The land around what became Northbrook was a favorite of the Lenni Lenape, who used it for camping, hunting, and dancing.  It has been a treasure trove of Indian artifacts, and farmers turned up an arrowhead with every plowing in some fields.  Indian councils were held at a large rock just north of Northbrook, and only a little distance further is a small copse marking the ancient Lenni Lenape burial ground.  Indian Hannah, the last local Lenape Indian, is buried nearby.

European settlement in the area began as early as 1703 with Abraham Marshall, who was granted a large tract of land by William Penn.  Marshall built a one-story home for his family in 1706 on the northwest side of the Brandywine Creek.  They operated many businesses there, including a flour and sawmill. Local farmers, clustering around the mills and other businesses, made it an agricultural settlement until 1870, when the Wilmington and Northern Line railroad came through the village and built a station there.  From a farming village, it became a railroad town, with its future tied to the tracks bringing traffic through the town eight to ten times a day.  The station was originally called Marshall’s Station, but railroad engineers changed that.  They had to toot their train whistles approaching the station “at the north brook,” and that’s the name that stuck.

At least one newspaper report of the 1870’s paints a bucolic picture of village life.  A West Chester Daily Local writer describes a picnic on the banks of the Brandywine, close to the Old Mill in Northbrook.  In the somewhat overblown journalistic style of the day, he reports, “Nowhere could be found a better illustration of the beneficent influence of civil liberty, republican government, free schools, fertile soil and diversified industry, to make a people contented, virtuous, intelligent and prosperous (and gathered at a site featuring) the grand old woods, the fruitful fields, the winding stream and the busy mill.”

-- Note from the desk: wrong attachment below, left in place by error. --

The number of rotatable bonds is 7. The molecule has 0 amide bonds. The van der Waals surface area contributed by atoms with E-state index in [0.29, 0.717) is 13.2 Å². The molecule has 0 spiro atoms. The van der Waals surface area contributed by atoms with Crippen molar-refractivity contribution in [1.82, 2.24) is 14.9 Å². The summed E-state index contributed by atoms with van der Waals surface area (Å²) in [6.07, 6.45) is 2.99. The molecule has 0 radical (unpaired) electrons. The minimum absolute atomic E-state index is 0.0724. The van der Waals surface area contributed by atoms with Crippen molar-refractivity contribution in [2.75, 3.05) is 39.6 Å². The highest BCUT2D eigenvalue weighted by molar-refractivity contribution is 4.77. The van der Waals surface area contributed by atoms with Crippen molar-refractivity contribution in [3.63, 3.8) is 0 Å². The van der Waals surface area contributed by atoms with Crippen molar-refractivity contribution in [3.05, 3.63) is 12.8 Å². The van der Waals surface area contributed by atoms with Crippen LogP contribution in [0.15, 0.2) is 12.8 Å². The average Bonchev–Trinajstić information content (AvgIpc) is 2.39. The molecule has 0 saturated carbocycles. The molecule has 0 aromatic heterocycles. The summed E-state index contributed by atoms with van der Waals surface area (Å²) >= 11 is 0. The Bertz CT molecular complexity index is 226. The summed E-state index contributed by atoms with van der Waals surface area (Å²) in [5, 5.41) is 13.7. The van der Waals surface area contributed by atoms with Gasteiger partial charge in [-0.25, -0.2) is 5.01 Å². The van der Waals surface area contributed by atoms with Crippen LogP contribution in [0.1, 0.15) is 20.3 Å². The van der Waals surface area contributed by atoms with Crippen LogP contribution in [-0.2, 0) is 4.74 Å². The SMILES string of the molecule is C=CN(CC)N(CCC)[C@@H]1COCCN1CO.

These people must have been pretty hungry, because the picnic fare was both ample and varied, according to the Local: “Cold roast beef, cold roast chicken, cold boiled ham, tongue, golden butter on ice, bread, biscuits and rusk, chow-chow, tomatoes, pickles, grape sauce, canned fruit, ice water, hot coffee, grapes, peach pie, grape pie, apple pie, custards, puddings, cakes, preserves, bananas, watermelons, cantaloupes, raisins, almonds, cheese and apples.”

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